Welcome to PDX

By | October 1, 2019

If you are traveling to NW Oregon or SW Washington, you’ll be flying into the Portland International Airport: PDX. It has frequently been voted the “best US airport,” and whenever I travel, I literally plan on at least one extra hour just to hang out at the airport — it’s that nice.

 

The carpet

Portlanders are *fiercely* proud of their airport. You can sample a taste of that pride by checking out how nostalgic we all feel about the old carpeting at PDX.

Yes: The Carpet.

Just after the changeover, framed 1-foot-square pieces of the carpet could be purchased for $100. At the time, I scoffed at that, and now I bitterly regret not buying one.

Ever since they changed the carpet, whenever I get home to PDX from a long trip, the new carpet is the first thing I notice. I hope someday its familiarity will override my disappointment that it’s no longer the original cheerful teal.

 

The music and art

Another thing that makes PDX wonderful is their emphasis on the arts. No Muzak at PDX: there is often (not always) live music in the various concourses. Typically this is in the form of pianists, violinists, guitarists, and others who do a beautiful job of flavoring the PDX experience. Note that these musician’s are trying to make their living this way: if it gives you a smile, considering giving back in the musician’s tip jar.

As you smile down a hallway with piano music trailing behind you, be sure to look up from the carpet to enjoy the art. PDX features local art installations dotted here and there, with a robust program of rotating art exhibits.

I write a bit about my experiences at PDX, particularly with the art, in my posts about my trips to San Francisco in August 2019, and The Hague in September 2019.

 

The shopping and food

PDX has a large number of very nice boutique shops that go way beyond tourist stuff, several nice bar/pub restaurants, a store devoted to locally-distilled whiskeys, and more. There is an emphasis on local, so, while you will find a McDonald’s and a few other chains inside, you will also get some Portland-only, or at least Northwest-only stuff too. One thing that makes all of this especially nice is that the organization that owns and manages PDX, the Port of Portland, enforces a “street prices” rule with all PDX vendors: the pricing of items inside the airport must match what the price would be outside.

Here’s the official PDX page listing their restaurants and shops. And the new concourse construction, planned to complete in mid-2020, will add more. From this post on the Engineering News Record website:

Seven new retail spots include the state’s famed Tillamook creamery, independent record label and craft boutique Tender Loving Empire and a bar dedicated to women in aviation from the Lightning Bar Collective.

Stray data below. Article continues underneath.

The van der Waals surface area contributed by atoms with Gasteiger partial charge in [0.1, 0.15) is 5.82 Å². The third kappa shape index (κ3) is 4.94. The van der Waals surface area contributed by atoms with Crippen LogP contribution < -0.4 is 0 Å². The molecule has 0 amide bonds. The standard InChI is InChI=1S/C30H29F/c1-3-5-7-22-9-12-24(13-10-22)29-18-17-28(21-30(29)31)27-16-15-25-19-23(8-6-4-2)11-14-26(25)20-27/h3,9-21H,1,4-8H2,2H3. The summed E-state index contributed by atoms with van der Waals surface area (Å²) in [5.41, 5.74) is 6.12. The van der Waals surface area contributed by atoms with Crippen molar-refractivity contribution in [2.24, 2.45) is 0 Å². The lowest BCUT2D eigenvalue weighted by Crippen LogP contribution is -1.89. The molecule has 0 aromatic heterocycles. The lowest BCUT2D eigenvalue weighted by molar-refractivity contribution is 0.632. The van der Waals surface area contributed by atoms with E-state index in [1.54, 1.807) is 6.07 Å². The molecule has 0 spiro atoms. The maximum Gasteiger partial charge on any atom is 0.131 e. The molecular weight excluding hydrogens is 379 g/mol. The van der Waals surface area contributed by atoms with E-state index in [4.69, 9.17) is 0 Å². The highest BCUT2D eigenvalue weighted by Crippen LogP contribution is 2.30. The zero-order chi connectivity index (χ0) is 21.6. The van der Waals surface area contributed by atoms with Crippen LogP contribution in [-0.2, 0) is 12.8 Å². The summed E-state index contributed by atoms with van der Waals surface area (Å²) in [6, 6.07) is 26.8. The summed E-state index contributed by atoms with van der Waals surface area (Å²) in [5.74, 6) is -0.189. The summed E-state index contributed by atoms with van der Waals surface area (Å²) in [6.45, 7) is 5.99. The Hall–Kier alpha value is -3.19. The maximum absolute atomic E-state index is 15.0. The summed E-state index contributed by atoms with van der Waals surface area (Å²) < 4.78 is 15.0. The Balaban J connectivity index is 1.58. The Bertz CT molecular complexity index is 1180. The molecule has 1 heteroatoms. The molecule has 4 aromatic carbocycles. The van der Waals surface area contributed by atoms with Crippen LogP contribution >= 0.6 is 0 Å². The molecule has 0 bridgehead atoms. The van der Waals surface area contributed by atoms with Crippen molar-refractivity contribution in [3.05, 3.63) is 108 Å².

PDX also has ample shops and eateries on the public side of security, including a nice sit-down restaurant, Beaches. This is a worthy place for you and those picking you up from the airport to hook up for dinner if your plane arrives at the dinner hour. (Because the traffic in the Portland area is horrible: Do. Not. Drive. Away. From. PDX. Until. After. Rush. Hour.)

 

The concourses

PDX has concourses A, B, C, D, and E. There is more I’d like to write, especially a guide to where the best hang-out spots are. But as they have been working for a few years to expand concourses B and E, and they will soon demolish concourse A, I think I’ll wait for that dust to settle before detailing what to do where.

This construction was originally scheduled to be completed in 2021, but now is scheduled for June 2020. Here’s more about the planned changes, from this post on the Engineering News Record website:

The Concourse E project, designed by Hennebery Eddy and Fentress, creates six new gates for Southwest Airlines along with space for seven new shops and restaurants.

[Currently] at PDX, Concourses C and D are the only full-sized concourses available, although the expansion to Concourse E will bring it on par with the other two main concourses. Plans include a daylight-filled aesthetic that include a sky-wall of upper windows and a wall of windows on the east end to offer views toward Mount Hood.

The interior design will include new seating, outlets aplenty, concessionaires clustered together and faster WiFi.

By removing the oldest part of the Portland International Airport, the cramped Concourse A, which serves Alaska Airlines, Portland will extend the three-gate Concourse B by six new gates for Alaska Airlines to open in 2020. Previous Concourse A Alaska flights will move to Concourse C during the construction.